If you're looking to purchase a new Chromebook, then Acer has a compelling argument to buy the Spin 513, having announced its partnership with Ecologi UK to plant 100 trees for every purchase.
The Acer Chromebook Spin 513 was well received at launch and scored favorably in our own review, so this feels like a feature that sweetens the deal of an already great product, rather than something designed to sell a poor quality device. The first Chromebook to use Qualcomm Snapdragon 7c, you can expect plenty of flexibility thanks to that adjustable display that flips between laptop and tablet mode, and over 12 hours of battery life.
Not only that, but just using the Spin 513 over a laptop or desktop computer will also allegedly help the pledge to better support the environment.
Acer reports that PX3, an IT consulting company specializing in sustainability in IT, benchmarked the ACER Chromebook Spin 513 LTE to see how it would compare against over market-leading notebooks and found that it was 84% more energy efficient than a legacy desktop PC.
Partnering with Ecology UK is yet another way to help cut carbon emissions that result from manufacturing and transportation, with the green charity having a clear and transparent ethos on its website on how it helps to plant trees, both in the UK and across the world. If there's any doubt, you can check the Ecologi Public Impact and Operations Ledger for yourself.
You can purchase the Acer Chromebook Spin 513 for £399 from popular high street retailers like Argos, John Lewis and Currys, but remember to register your device on the Acer website to get those trees planted.
Analysis: it's time to go green
We're seeing a lot of tech companies getting on board with campaigns aimed to reduce environmental impact, and for good reason. Outside of COP26, concerns have been raised for years on the effect that our devices are having, from greenhouse gases being produced as a result of manufacturing, to human welfare in regards to collecting and creating the required components to build them in the first place.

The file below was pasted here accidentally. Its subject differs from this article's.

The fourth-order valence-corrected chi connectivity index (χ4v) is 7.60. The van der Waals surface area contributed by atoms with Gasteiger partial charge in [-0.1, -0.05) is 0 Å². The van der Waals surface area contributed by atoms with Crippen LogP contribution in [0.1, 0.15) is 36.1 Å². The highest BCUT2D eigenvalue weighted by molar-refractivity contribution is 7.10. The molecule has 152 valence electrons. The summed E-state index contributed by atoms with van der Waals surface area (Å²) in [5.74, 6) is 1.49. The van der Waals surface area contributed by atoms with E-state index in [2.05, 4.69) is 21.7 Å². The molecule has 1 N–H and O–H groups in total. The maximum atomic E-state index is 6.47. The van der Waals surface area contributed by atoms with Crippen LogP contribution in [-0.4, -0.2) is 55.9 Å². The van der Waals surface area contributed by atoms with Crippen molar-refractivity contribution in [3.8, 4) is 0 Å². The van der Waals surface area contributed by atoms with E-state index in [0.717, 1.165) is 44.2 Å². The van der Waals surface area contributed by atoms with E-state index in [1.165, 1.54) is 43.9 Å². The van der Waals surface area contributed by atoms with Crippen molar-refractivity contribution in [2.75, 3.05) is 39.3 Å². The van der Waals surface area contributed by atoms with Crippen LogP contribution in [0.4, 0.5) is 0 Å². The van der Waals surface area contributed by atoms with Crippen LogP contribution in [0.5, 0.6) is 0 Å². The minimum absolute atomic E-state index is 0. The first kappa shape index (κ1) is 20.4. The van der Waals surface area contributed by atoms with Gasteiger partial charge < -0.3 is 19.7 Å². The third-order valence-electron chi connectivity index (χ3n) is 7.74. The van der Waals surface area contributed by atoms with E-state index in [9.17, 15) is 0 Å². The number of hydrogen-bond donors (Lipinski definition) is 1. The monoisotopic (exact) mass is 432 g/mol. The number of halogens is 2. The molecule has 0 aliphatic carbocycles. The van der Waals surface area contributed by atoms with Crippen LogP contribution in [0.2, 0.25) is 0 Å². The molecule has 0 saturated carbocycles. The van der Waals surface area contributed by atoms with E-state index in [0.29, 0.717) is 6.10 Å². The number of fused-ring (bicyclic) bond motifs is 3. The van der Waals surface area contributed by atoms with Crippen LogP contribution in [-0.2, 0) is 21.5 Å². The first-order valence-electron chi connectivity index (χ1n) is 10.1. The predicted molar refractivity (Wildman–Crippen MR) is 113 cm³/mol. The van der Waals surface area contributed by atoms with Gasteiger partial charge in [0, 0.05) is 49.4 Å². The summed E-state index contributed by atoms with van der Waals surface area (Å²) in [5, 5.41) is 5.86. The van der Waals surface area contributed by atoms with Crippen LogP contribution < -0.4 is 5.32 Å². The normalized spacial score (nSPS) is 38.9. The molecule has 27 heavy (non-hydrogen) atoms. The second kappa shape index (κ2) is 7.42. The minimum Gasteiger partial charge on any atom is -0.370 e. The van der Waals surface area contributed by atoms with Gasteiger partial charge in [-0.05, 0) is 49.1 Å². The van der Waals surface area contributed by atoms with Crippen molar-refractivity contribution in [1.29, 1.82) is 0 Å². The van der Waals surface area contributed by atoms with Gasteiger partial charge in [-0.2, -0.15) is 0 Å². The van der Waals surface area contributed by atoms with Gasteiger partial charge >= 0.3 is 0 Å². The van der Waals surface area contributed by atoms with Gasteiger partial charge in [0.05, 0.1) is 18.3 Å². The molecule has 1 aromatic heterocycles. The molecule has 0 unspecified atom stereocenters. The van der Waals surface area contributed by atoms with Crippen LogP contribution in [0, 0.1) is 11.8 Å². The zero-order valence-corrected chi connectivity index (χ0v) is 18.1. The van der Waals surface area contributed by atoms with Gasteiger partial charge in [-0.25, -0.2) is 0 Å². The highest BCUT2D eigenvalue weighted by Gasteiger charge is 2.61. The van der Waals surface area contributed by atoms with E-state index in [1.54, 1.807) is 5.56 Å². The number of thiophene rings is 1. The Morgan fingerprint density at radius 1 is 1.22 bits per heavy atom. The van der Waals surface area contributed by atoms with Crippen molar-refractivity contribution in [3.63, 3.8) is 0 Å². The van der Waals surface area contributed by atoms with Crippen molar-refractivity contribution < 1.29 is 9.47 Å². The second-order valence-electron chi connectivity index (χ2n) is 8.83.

Companies like Apple have also previously been criticized and investigated for 'planned obsolescence', allegedly having built-in redundancy to encourage customers to purchase new devices rather than retain and update existing hardware.
It's difficult to see what is and isn't an attempt at 'greenwashing'. With consumers now being more eco-conscious than ever, having a good environmental policy is a big selling point. It's not always clear what's a genuine campaign or a marketing gimmick, but thankfully many brands do seem to be taking things very seriously these days.
With the inclusion of an outside consultancy and a well-established and transparent charity, this effort to plant 100 trees does feel refreshing and genuine, especially when you consider that Acer has the recently released Vero line of green products to back up its intentions.
With any luck, we'll start to see more large brands pushing eco-initiatives in the coming months, hopefully, sooner rather than later. We only have one planet after all.
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